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My memory, which is getting less comprehensive over the years, is that the jets used the "G" wing. The "G" wing was/is 17 foot span and uses the GAW airfoil - thus the name.
 

Derswede

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Jan 6, 2016
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Central North Carolina
Back in '76 or '75 at Oshkosh, there was a BD-5J that crashed on landing. Thrust diverter plate stuck in fully engaged position, according to the pilot. I was just at the point of impact on the sidelines, one of the event guys got a couple of us together to help drag the plane off the field. He had a golf cart and trailer which we loaded the pieces onto to get them clear. Somewhere there is a photo of me holding one of the wings on the cart. I was surprised on how much damage the airframe suffered. Lost both wings and the fuselage had a major failure right at a bulkhead in front of the engine.

Derswede
 

jedi

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Sahuarita Arizona, Renton Washington, USA
Back in '76 or '75 at Oshkosh, there was a BD-5J that crashed on landing. Thrust diverter plate stuck in fully engaged position, according to the pilot. I was just at the point of impact on the sidelines, one of the event guys got a couple of us together to help drag the plane off the field. He had a golf cart and trailer which we loaded the pieces onto to get them clear. Somewhere there is a photo of me holding one of the wings on the cart. I was surprised on how much damage the airframe suffered. Lost both wings and the fuselage had a major failure right at a bulkhead in front of the engine.

Derswede
and the pilot was a well known aircraft designer with many credits to his name. So pleased that he is still building and flying his designs.
 

Scheny

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Feb 26, 2019
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Vienna, Austria
I was surprised on how much damage the airframe suffered. Lost both wings and the fuselage had a major failure right at a bulkhead in front of the engine.
This is why I started the Beast project as a successor for the BD-5. It has a double wing spar to shield the fuel tank, a crash attenuating nose and a crash-proof cockpit section (+a BRS as standard equipment). It is designed to incorporate an airbrake instead of the thrust diverter.
 
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Jul 30, 2019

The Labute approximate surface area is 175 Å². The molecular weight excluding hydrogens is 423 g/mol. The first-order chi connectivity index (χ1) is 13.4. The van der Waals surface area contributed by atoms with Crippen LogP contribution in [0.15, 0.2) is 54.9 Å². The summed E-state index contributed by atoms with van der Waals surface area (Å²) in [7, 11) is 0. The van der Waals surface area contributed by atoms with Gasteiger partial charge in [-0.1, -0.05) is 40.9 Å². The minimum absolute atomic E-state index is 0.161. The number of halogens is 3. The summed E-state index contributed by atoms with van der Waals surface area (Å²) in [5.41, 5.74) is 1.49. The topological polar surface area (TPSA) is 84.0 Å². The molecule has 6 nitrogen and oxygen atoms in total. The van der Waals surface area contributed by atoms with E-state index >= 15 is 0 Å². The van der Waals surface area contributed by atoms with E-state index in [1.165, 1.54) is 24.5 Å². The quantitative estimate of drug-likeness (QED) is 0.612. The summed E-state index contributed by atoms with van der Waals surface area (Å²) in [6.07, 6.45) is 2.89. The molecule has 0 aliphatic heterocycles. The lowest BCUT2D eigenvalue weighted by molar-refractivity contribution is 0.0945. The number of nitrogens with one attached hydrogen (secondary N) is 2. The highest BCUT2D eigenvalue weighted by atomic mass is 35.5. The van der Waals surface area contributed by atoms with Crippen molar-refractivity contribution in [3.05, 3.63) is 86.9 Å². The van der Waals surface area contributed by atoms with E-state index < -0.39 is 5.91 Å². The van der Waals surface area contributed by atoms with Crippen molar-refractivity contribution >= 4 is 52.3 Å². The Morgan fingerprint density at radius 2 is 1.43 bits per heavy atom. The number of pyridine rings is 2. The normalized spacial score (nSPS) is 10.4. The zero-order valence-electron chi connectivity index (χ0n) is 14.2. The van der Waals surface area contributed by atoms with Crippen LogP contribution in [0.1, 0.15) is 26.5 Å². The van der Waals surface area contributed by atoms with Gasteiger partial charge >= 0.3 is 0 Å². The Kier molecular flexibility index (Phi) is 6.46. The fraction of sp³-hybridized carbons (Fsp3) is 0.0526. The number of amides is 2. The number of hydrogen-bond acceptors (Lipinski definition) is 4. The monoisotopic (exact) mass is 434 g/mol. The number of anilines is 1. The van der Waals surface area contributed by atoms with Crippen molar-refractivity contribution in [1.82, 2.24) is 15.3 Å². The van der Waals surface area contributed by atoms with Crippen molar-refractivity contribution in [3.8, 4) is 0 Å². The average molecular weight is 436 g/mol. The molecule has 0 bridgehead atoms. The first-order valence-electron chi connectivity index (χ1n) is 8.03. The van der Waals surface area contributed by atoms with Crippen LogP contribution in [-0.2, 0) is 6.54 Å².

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some one please tell me where there is 0% assembled kit, so I can look away from the computer and blink;it has been five days!
 

Scheny

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Feb 26, 2019
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Vienna, Austria
Is there a difference in the jet wing verses the two prop wings, other than the span?
BJC
I have found a source with comprehensive information about the different wings:
  • BD-5A: 14'4" 32.2ft²
  • BD-5B: 21'6" 47.4ft²
  • BD-5J: 17'0" 37.8ft²
  • BD-5D/G: 17'0" 38.0ft² GA(W)-2 profile instead of NACA 64-21x
  • BD-5S: 27'10" 60.0ft²
All wings except for the D/G have NACA 64-212 at the root and 64-218 at the tip, so thickness would be constant. The original A-wing had a sweet spot at 150kt, enormous induced drag and really high landing speed. With the B-wing, induced drag was drastically improved and my simulations show 8kt improved landing speed.

The jet got a compromise, which is slightly better than the A-wing at low speeds, but the same at high speeds. For all "newer" versions, they took the jet wing and changed the profile to the LS-413 (GA(W)-2) profile and went away from constant thickness at only slightly decreased maximum G's.

My simulations show, that the D/G wing has the same speed envelope as the B-wing, but with slightly higher drag at the benefit of a much improved stall behaviour. The wing stalls at the rear instead of the front, so it will stall more gently and it will be easier to get out of a stall (less hysteresis).

In case you wonder why the NACA stalls at the front already: this is due to Reynolds effects at low speed and the small chord. This is exactly why I used a new profile for the Beast, which has the benefits of the NACA 64xxx and the GA(W) combined.
 
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BJC

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Thanks.

Is the internal structure of the jet wing the same? Is the skin thicker?

Also, I‘ve read that no customer built aircraft flew with the short wing. IIRC, someone here reported that some had flown with the short wing.


BJC
 

REVAN

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Dec 6, 2016
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Tucson, Arizona USA
The first attempt at the design by Jim Bede was to be a composite airplane, at least the fuselage. I can still recall the ads of him holding the composite fuselage shell with a heading like "Fly it today" or some such nonsense. The composite version never was completed and he then switched to all aluminum for the "production" kits. I don't know the reason why, it was too long ago and Bede was never honest or forthcoming about anything he was doing.
I was about four when the BD-5 saga was unfolding, but I remember hearing later from my dad that the original BD-5 V-tail design had problems with lateral stability and with the engine catching the fuselage on fire. I can imagine that the later of those problems would have pushed the design to evolve into a metal structure.
 

Scheny

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Feb 26, 2019
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Vienna, Austria
The page where I found it, said the construction was always the same, only the span changed. Means they just cut it off after different ribs.
Also the wingskin seems to be always the same, so the shorter wings could experience higher forces...

Only for the JSX-2 I read somewhere that the skin is thicker than a Sonex. Still, with that few stiffeners I see some room for improvement in terms of Vne.